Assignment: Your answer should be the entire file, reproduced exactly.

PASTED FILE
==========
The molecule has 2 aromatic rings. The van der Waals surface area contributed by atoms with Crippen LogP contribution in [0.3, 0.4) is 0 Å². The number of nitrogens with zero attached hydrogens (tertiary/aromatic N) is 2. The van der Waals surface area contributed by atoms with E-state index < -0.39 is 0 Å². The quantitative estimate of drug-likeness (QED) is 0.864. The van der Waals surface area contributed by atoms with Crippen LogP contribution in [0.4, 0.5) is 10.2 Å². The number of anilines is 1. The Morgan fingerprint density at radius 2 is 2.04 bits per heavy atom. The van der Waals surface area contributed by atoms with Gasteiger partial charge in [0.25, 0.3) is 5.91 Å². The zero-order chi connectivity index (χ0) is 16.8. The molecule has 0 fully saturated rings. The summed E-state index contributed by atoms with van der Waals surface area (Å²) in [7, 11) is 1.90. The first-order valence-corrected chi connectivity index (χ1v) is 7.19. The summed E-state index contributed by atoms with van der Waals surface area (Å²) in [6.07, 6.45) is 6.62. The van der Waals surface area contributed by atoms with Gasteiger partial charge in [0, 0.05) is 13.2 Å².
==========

The molecule has 2 aromatic rings. The van der Waals surface area contributed by atoms with Crippen LogP contribution in [0.3, 0.4) is 0 Å². The number of nitrogens with zero attached hydrogens (tertiary/aromatic N) is 2. The van der Waals surface area contributed by atoms with E-state index < -0.39 is 0 Å². The quantitative estimate of drug-likeness (QED) is 0.864. The van der Waals surface area contributed by atoms with Crippen LogP contribution in [0.4, 0.5) is 10.2 Å². The number of anilines is 1. The Morgan fingerprint density at radius 2 is 2.04 bits per heavy atom. The van der Waals surface area contributed by atoms with Gasteiger partial charge in [0.25, 0.3) is 5.91 Å². The zero-order chi connectivity index (χ0) is 16.8. The molecule has 0 fully saturated rings. The summed E-state index contributed by atoms with van der Waals surface area (Å²) in [7, 11) is 1.90. The first-order valence-corrected chi connectivity index (χ1v) is 7.19. The summed E-state index contributed by atoms with van der Waals surface area (Å²) in [6.07, 6.45) is 6.62. The van der Waals surface area contributed by atoms with Gasteiger partial charge in [0, 0.05) is 13.2 Å².